Venezuelan opposition lawmakers allowed into congress
Lawmakers entered congress on May 15, a day after opposition leader Juan Guaido accused Venezuela President Nicolas Maduro's government of trying to "gag" the legislature after it was blocked by security forces.
"Here we are in session, facing the people," said Guaido when opening the day's proceedings at the Federal Palace building that houses the National Assembly -- the only government branch under opposition control.
SEBIN security agents and the National Guard, which provides security for the building, had prevented lawmakers from entering on May 14.
It was the latest move in a series of measures taken by the Maduro regime against opposition lawmakers since Guaido's failed April 30 uprising.
Venezuela has been in political turmoil since assembly speaker Guaido declared himself acting president in January in a direct challenge to Maduro's authority.
"The (only) option in Venezuela is to struggle, to keep going ... and here is your parliament to accompany you and get out of this crisis," said Guaido in a speech transmitted on twitter.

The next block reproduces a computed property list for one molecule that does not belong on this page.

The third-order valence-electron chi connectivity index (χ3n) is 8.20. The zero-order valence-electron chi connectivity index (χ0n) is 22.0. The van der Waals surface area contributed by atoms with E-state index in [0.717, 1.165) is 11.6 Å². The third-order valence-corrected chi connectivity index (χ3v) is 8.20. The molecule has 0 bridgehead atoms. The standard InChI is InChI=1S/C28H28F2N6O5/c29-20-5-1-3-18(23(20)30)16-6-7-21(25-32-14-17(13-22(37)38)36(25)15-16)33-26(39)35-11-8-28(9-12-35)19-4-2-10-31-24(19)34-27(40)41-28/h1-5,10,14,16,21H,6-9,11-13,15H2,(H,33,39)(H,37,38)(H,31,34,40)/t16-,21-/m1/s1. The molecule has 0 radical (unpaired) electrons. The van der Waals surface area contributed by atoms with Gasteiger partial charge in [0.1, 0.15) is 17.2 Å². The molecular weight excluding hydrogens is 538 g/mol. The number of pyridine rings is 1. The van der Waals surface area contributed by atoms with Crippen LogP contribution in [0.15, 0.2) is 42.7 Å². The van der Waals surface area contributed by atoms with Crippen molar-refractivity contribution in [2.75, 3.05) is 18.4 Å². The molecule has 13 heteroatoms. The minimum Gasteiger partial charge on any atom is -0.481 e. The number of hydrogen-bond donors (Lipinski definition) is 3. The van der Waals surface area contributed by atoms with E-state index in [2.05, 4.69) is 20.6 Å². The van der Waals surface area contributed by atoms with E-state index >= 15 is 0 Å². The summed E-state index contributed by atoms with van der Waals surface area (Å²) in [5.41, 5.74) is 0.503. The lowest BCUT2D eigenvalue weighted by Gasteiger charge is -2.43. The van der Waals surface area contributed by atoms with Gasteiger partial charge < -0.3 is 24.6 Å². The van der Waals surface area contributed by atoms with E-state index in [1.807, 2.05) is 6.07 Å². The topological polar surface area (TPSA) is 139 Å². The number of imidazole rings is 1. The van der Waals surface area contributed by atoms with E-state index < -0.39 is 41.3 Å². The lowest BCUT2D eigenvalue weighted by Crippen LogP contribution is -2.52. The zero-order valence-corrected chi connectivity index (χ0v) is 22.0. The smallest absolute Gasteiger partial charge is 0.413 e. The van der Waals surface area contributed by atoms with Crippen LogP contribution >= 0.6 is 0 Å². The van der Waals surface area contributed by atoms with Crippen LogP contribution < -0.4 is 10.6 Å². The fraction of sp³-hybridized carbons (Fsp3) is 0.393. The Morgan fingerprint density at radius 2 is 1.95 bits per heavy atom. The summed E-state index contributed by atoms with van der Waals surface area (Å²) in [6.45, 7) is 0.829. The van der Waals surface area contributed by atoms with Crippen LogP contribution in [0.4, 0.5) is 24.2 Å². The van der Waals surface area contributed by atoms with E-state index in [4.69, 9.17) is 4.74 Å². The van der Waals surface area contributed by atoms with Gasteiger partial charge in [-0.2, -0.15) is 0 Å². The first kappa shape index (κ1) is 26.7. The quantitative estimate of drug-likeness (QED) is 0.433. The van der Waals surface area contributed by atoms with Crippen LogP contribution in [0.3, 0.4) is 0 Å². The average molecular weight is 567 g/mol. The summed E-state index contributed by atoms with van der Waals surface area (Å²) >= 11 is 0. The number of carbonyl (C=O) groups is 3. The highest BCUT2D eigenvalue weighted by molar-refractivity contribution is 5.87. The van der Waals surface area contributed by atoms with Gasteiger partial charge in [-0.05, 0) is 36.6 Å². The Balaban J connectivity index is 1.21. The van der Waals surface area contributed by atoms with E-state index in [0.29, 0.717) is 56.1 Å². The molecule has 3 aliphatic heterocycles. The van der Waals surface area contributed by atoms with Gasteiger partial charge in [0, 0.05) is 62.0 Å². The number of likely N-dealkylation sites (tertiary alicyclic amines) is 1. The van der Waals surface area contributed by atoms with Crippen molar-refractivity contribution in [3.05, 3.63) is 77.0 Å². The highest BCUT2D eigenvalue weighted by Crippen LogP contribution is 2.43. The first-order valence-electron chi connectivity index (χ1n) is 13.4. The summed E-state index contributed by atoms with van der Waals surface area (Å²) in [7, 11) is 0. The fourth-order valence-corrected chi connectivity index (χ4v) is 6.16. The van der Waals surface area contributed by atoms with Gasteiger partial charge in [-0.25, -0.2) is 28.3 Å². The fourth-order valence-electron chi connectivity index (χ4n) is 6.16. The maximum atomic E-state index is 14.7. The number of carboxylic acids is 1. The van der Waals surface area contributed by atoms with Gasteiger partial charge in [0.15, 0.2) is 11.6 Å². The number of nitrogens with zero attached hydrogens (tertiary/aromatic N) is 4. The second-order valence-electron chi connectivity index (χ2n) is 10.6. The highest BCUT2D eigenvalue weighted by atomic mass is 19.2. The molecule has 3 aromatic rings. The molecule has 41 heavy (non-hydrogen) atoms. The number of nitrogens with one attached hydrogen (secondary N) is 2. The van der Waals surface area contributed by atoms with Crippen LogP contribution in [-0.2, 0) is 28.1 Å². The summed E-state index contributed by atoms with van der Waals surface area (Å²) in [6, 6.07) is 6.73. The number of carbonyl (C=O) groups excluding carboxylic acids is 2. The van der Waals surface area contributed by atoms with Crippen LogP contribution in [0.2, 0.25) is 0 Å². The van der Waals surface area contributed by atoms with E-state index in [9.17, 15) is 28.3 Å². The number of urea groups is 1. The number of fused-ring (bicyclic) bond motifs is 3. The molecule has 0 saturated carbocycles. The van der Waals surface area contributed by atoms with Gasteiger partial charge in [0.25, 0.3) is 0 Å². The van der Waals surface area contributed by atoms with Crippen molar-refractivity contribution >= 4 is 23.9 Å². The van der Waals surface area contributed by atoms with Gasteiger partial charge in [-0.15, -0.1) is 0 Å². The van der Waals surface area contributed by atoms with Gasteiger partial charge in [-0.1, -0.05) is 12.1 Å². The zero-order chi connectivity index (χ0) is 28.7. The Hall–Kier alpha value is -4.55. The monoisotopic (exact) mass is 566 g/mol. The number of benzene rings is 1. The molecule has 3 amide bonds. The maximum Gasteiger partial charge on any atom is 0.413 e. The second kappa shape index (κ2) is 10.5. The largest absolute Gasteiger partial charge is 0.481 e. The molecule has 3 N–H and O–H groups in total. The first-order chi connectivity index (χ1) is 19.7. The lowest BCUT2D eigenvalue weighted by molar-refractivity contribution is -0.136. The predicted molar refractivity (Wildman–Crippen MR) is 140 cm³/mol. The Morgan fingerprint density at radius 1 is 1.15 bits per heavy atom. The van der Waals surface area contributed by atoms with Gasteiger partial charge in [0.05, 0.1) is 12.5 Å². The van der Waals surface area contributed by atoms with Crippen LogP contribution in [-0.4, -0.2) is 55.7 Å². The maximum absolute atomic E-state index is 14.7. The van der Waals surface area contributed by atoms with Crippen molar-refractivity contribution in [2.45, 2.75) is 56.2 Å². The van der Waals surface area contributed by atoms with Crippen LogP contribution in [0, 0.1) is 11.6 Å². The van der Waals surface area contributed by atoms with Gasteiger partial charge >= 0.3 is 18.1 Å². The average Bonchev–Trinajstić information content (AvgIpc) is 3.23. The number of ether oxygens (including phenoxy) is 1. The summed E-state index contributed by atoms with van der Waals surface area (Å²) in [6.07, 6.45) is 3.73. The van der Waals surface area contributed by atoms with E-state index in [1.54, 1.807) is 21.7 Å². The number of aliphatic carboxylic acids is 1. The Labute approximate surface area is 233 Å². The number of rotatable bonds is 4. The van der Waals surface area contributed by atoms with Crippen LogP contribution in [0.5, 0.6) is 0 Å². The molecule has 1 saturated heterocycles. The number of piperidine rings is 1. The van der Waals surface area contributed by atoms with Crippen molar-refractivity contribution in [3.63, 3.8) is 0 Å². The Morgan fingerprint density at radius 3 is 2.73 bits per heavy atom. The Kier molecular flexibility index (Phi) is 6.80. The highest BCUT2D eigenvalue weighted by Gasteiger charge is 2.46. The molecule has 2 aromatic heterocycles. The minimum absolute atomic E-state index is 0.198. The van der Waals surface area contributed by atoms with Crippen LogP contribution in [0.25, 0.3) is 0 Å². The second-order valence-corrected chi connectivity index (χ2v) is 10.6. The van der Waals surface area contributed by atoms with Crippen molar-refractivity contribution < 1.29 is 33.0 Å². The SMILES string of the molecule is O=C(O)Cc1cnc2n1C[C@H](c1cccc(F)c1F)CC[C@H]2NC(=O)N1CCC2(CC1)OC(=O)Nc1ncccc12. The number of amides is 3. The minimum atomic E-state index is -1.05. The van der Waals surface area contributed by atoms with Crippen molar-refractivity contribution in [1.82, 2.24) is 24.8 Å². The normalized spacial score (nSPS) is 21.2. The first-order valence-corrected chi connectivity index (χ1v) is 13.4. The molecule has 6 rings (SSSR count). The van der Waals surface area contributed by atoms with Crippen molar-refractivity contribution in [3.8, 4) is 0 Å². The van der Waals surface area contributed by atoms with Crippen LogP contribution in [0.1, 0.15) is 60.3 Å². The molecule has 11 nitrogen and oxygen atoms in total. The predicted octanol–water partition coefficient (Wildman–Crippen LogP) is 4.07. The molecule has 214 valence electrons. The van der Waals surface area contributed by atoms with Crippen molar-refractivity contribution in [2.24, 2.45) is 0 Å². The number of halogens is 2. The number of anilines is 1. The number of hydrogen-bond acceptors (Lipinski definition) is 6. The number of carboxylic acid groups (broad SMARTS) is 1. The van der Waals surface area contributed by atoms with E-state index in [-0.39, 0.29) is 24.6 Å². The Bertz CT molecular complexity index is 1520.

The session on May 14 was meant to discuss government measures taken against National Assembly lawmakers, which was instead on Wednesday's program.
The Constituent Assembly, set up by Maduro to replace the sidelined National Assembly, has stripped a dozen opposition lawmakers of their parliamentary immunity.
The Supreme Court has likewise charged 14 deputies with involvement in the failed uprising, in which Guaido was joined by around 30 members of the armed forces in a revolt that quickly fizzled out. It did, however, spark two days of deadly clashes between protesters and security forces.
The U.S. government suspended all passenger and cargo air services to Venezuela on May 15, citing reports of civil unrest in and around its airports.
Of the lawmakers singled out by authorities, deputy assembly speaker Edgar Zambrano was arrested by SEBIN agents last week. Another fled to neighboring Colombia, four more sought refuge in diplomatic compounds while yet another said he was hiding inside Venezuela.
Earlier in the day, the National Assembly speaker's press team had shared a video of a smiling Guaido entering the congress building alongside other lawmakers.
Diosdado Cabello, head of the Constituent Assembly, justified May 14's intervention by claiming there was a bomb threat in the building.
Guaido accused the security forces of using "brute force" and said the building was "occupied militarily."
While deputies were allowed in on May 15, the National Guard prevented the press from entering, something that has happened before.
A line of uniformed officers carrying shields were stationed outside the entrance to the legislature.